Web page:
Farm chemicals may
affect male fertility,
MU researcher says
A pretty darn good reason to lay off the
ag chemicals, don't you think?
By Lynn Franey, Kansas City Star
Monday, Nov. 11, 2002,
Kansas City Star via CropChoice news: Men living in agricultural
mid-Missouri are markedly less fertile than men living in New York,
Minneapolis and Los Angeles, researchers at the University of Missouri-Columbia
The researchers suspect that runoff from farm chemicals may be to
The results "are important to couples that are trying to conceive.
If we can find out what specific exposures were related to this reduced
semen quality, we might be able to prevent delays in conception in
the future," said Shanna Swan, the MU professor who led the study.
Swan said she hopes the study prompts further inquiry into how agricultural
chemicals negatively affect people's bodies.
The study, conducted between 1999 and 2001, found that, on average,
fertile men in Columbia produced 58.7 million sperm per milliliter
of semen, compared with 80.8 million for men in Los Angeles, 98.6
million for men in Minneapolis and 102.9 million for men in New York
On another important measure, sperm mobility, fertile men in Columbia
also lagged behind their urban counterparts. On average, fertile men
in Columbia produced just 113 million mobile sperm per sample, compared
with 162 million in New York, 196 million in Los Angeles and 201 million
in Minneapolis. Swan measured mobile sperm by the sample, not by the
milliliter, as was used to measure the number of all sperm.
The mobility measure is important because so few sperm make it to
the woman's fallopian tubes. After sperm has been deposited in the
vagina, only a small percentage find their way into the cervix and
then begin their journey though the uterus and into the fallopian
tubes. That journey must occur to fertilize the woman's egg. Only
1,000 or 2,000 sperm usually make it.
"While it's true that
it only takes one sperm to conceive a pregnancy, the length of time
that it takes a couple to conceive is related to the sperm quality
-- how fast and directly the sperm swim, and how they are shaped,"
Swan said. "If you follow couples trying to become pregnant,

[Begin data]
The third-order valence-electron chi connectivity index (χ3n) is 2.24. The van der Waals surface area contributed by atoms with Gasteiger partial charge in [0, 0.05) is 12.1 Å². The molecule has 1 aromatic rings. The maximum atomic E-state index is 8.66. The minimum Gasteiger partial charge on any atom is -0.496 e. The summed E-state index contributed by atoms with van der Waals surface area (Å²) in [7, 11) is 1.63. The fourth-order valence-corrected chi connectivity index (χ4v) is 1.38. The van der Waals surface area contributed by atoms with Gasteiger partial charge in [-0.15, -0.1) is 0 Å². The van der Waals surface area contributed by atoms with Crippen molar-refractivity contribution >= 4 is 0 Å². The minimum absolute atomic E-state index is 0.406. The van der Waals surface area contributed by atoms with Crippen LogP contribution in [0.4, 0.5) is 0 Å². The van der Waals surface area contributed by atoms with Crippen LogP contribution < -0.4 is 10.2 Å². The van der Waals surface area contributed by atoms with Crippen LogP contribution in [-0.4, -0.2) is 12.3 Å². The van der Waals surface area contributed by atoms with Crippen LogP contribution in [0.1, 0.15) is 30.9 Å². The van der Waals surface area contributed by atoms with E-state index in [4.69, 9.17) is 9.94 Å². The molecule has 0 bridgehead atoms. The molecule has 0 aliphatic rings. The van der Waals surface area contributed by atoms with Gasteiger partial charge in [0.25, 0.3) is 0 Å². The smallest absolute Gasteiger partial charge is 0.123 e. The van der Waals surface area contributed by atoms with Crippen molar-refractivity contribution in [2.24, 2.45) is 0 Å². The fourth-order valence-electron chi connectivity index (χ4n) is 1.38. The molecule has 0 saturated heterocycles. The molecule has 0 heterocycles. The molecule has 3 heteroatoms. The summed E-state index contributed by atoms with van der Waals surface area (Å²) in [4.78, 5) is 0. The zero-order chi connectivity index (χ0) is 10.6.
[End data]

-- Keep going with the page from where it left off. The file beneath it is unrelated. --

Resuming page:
those that have better semen quality do conceive more quickly."
Swan's research corroborates an earlier study that found lower sperm
counts among men in Iowa City, Iowa, the only other semiagricultural
region used in a U.S. semen-quality study.
That 1974 study found the sperm concentration of Iowa City men was
48 million per milliliter of semen.
The MU study will be published in today's edition of Environmental
Health Perspectives, the scientific journal of the National Institute
of Environmental Health Sciences. The unit of the National Institutes
of Health provided Swan a $2.8 million grant to conduct the research.
Swan did not connect lower sperm counts and quality to particular
agricultural chemicals. But the study does highlight the significant
difference in land use among the other sites studied.
According to the U.S. Department of Agriculture, Swan wrote, about
57 percent of the land surrounding Boone County, where Columbia is
located, was used for agriculture, compared with 19 percent in Minneapolis,
5 percent in Los Angeles and 0 percent in New York.
The study recruited 512 men whose pregnant partners were visiting
hospitals for prenatal care in Columbia and the three other cities.
Researchers noted where the men had lived before moving to Boone County,
if they were not Boone County natives. Swan said even very recent
exposure to farm chemicals, not just long-term exposure, could affect
Swan, who has been a professor at the MU School of Medicine for four
years, said she plans to publish a research article also based on
the study's data that deals with specific agricultural chemicals.
Swan said she also would like to follow the children delivered by
the women whose partners participated in the study to see whether
where they were conceived -- an agricultural or urban area -- affected
their future health.
"Semen quality doesn't get affected
in a vacuum," Swan said. "We might call it the canary in
the mine shaft. It indicates other potential reproductive problems
because it relates to testicular function. There may also be problems
in the woman's reproductive function. And there may be indications
in other health areas, perhaps links to cancer down the line."